Beverly Eckert, shown shaking hands with President Barack Obama on Friday, Feb. 6, 2009 in Washington, DC.
On Sept. 11, 2001, Beverly Eckert, of Stamford, Conn., was talking to her beloved husband on a cell phone as he fought to escape the World Trade Center. When the south tower collapsed, she was still on the phone with him and listened to him die.
Today, Eckert's relatives are grieving again. She was one of the 50 people who perished in a plane crash in Buffalo late Thursday. Eckert was traveling upstate to hometown to celebrate the 58th birthday of her late husband, who was a native of Buffalo. She was scheduled to deliver an address to Canisius High School, where her husband Sean Rooney's legacy was to be honored with a scholarship. The two were high school sweethearts.
"We know she was on that plane and now she's with him" Eckert’s sister Sue Borque told The Buffalo News at the Buffalo Airport where flight 3047 was scheduled to land at 10:40 p.m.
In the days, weeks and years after the 9/11 attacks, Eckert was a tireless advocate for the victims' families. She spearheaded protests that led politicians to set aside more land for a memorial at Ground Zero, fought to ensure federal authorities would thoroughly probe the cause of the twin towers' collapse and spoke eloquently again and again about her husband and the many others who died.
Her husband worked at Aon Corp., a risk management firm, at the 98th floor of the World Trade Center's south tower.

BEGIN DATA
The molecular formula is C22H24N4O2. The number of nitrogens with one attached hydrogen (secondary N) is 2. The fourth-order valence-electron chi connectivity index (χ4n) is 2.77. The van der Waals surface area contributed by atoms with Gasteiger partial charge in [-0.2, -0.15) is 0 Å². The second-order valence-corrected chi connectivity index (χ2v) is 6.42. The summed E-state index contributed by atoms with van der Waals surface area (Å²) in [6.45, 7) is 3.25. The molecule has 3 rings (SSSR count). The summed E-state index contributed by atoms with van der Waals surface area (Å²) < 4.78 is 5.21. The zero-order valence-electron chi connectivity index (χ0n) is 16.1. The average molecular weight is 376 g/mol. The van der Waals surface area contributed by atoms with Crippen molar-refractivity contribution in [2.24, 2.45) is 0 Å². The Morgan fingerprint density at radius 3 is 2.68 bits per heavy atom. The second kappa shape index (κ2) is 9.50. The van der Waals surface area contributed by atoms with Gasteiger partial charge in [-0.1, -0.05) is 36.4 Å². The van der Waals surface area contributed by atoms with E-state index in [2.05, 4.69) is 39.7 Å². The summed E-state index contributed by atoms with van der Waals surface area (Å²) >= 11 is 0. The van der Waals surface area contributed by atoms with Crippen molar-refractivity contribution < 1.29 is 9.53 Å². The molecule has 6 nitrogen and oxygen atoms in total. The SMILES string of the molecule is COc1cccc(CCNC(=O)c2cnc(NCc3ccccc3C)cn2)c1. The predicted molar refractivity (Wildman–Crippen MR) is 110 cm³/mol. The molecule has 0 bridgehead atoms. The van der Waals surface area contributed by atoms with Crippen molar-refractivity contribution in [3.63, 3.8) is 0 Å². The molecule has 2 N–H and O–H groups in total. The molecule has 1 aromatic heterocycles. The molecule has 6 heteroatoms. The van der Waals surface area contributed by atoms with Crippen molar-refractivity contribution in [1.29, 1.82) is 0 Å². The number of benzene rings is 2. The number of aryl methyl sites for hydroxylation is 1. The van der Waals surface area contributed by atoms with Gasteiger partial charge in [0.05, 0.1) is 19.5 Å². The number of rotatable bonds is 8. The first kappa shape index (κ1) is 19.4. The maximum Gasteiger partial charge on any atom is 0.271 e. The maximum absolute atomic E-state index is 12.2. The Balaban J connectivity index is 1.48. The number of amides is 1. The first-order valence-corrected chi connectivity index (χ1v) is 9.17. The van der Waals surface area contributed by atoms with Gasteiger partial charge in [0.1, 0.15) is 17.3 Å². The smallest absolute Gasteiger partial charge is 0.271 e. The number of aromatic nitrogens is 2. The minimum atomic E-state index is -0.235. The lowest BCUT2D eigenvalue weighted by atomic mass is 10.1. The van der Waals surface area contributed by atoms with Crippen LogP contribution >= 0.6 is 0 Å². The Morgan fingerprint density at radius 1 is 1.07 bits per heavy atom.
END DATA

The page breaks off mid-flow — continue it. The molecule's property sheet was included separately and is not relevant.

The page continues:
She cried when she would tell the story about how her husband called her on the morning of the attacks, and told her he loved her just before there was a loud explosion and nothing more.
Just last week, Eckert was at the White House with Barack Obama, part of a meeting the president had with relatives of those killed in the 2001 attacks and the bombing of the USS Cole to discuss how the new administration would handle terror suspects.
"She was an inspiration to me and to so many others, and I pray that her family finds peace and comfort in the hard days ahead," Obama said.
As a member of the 9/11 Commission's Family Steering Committee, Eckert spearheaded a push to have the airlines held liable for the security lapses and other missteps that allowed terrorists to hijack the passenger jets. She told Congress she was suing the airlines because "lawmakers capped the liability of the airlines at the behest of lobbyists who descended on Washington while the September 11 fires still smoldered."
Eckert also was instrumental in securing a compensation fund for the families of 9/11 victims. Her impassioned plea before the House of Representatives in 2004 contributed to a $7 billion pay-out to more than 5,000 families.
"My husband Sean was trapped in the South Tower of the World Trade Center on September 11th but was able to reach me by phone. When the smoke and flames drew near and Sean knew he was going to die, he remained calm, speaking of his love for me and for his family. I will forever be in awe of the way he faced those final moments," she said.